I found this on Brian Enos forum under "Demonstrating as a trainer, Should you live fire demonstrate?" The response by "dirtypool40" was good, as usual. This guy knows what he is talking about!
The "rule" that no instructors will shoot in front of the students is weak!
You don't need to be THE champ to teach, and the champ may be an AWFUL teacher, but you better know what the hell you are doing and how to teach it!!
I may not be able to snap off a personal best .70 reload on the first try in front of the class, but if I can't demonstrate CORRECT technique, full speed and ssssssssslow mo, by the numbers, than even LEO you are just a gun rag commando with a badge.
There are WAY too many “instructors” out there, who can’t teach worth a damn, and can’t even really shoot. But they scowl and wear the gear, and somehow people buy it.
Sure, there are instances where I can NO LONGER do something, but still understand it well enough to help folks in the technical aspects, and even move them past my current level.
BUT!!! Just reading about, or going to some course where they mentioned a technique, does NOT qualify you to teach it. You don’t even have the shallowest, most basic understanding of something if you can only say "stand like that, do that, don't jerk the trigger, come on, front site maggot!!!".
If you take being an instructor seriously, as in you want to be good AT INSTRUCTING not just talking about it, you already know about different learning styles and that one drill, demo, description or technique is not going to “turn the light on” for every student. If you take away demo-ing, you've lost a major tool in turning that light bulb on.
I have buddies who are LEO, went through the academy myself and have had LEO in my classes.
LEO at the experienced "street cop" level are so used to knowing it all, and being the final word, you MUST be able to demonstrate a technique, and PROVE it's better or they will ignore you. Sure, once they've been to a year's worth of matches, they ACCEPT that the academy was 30 years behind and they are more open minded, but if you get them fresh of the street, they know it all.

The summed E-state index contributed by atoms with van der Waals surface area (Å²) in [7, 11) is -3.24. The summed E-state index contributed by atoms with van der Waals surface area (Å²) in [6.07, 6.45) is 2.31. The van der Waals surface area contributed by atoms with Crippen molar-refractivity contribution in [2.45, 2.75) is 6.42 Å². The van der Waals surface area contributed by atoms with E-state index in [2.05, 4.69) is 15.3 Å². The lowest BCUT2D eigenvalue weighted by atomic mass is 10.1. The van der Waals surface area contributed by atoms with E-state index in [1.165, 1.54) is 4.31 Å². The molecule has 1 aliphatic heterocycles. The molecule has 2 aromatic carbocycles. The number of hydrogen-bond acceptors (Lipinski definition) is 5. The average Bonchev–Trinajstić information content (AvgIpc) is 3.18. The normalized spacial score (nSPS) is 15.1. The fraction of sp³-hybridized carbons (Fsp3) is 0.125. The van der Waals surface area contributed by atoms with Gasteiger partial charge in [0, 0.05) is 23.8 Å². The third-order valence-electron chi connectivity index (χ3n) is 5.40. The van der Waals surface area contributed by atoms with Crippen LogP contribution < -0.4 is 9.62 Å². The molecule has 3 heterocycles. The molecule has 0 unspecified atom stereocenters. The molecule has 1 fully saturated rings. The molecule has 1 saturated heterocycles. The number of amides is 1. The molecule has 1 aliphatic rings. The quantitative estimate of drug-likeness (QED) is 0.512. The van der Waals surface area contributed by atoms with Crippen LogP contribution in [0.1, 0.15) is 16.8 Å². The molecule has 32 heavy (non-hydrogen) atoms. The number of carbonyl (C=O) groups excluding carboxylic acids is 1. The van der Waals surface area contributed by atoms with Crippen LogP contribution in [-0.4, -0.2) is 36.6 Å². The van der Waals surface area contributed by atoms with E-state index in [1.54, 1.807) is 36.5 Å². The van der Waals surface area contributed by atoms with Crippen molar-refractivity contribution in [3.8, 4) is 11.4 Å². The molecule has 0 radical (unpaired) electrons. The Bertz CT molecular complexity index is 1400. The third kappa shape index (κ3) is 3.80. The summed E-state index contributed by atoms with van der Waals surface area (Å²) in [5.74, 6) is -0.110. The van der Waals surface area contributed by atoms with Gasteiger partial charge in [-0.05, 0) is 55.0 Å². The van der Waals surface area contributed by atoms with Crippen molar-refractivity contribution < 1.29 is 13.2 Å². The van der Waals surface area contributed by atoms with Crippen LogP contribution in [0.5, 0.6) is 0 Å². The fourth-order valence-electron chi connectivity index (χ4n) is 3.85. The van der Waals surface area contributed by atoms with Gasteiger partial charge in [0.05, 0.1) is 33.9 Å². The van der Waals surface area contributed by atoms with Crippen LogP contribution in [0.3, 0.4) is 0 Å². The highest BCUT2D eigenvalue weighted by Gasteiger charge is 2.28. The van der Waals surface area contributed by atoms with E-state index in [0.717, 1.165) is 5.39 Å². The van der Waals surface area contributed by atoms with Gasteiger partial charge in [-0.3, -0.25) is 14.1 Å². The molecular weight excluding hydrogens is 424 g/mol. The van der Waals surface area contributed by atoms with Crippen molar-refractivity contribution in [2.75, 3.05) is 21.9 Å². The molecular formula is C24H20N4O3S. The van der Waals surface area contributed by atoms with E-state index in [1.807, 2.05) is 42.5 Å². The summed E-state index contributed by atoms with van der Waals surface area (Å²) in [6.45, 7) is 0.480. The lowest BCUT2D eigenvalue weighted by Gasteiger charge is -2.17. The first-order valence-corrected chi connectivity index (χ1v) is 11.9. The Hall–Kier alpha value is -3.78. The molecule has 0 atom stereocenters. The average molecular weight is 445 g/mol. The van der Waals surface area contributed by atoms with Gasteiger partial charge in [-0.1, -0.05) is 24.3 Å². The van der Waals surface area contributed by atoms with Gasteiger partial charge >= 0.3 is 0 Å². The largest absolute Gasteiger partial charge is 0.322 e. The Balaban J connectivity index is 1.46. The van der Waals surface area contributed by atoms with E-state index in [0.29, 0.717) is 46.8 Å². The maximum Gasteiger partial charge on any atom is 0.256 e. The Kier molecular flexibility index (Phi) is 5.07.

At the academy I had an experience EXACTLY like you describe, from the STUDENT’S point of view. As “instructors” they had a bunch of LEO, working the range as an "extra duty". They weren’t gun nuts, competitors or even good shooters. But there was an abundance of tough talk, posturing and telling us we sucked. ZERO demo.
The fact that any of us qualified was pure, random chance.
They kept barking at me, even though I was the best shooter in the class, and qual'd the first try through.
They hated what I was doing, and when I asked them to demo the "right" way, they were furious, and crawfished away most riky tick.
When I won the shoot off at the end and the students wanted to match me up with the most boastful instructor, he declined.
This was when I was about a low "C" level shooter. What did some super-dee-duper LEO instructor have to fear from me?
I was so disgusted with the LACK of decent understanding of proper technique and instruction that I sought out competition as a way to finally learn something about shooting, first IDPA then graduating to IPSC / USPSA. I liked that the shooters HAD TO do more than talk about it, and that proof made me a believer and made it easier to improve through positive visualization.
Yes, you not only need to demo, you need to rescind that stupid rule and hold the instructors to a higher standard.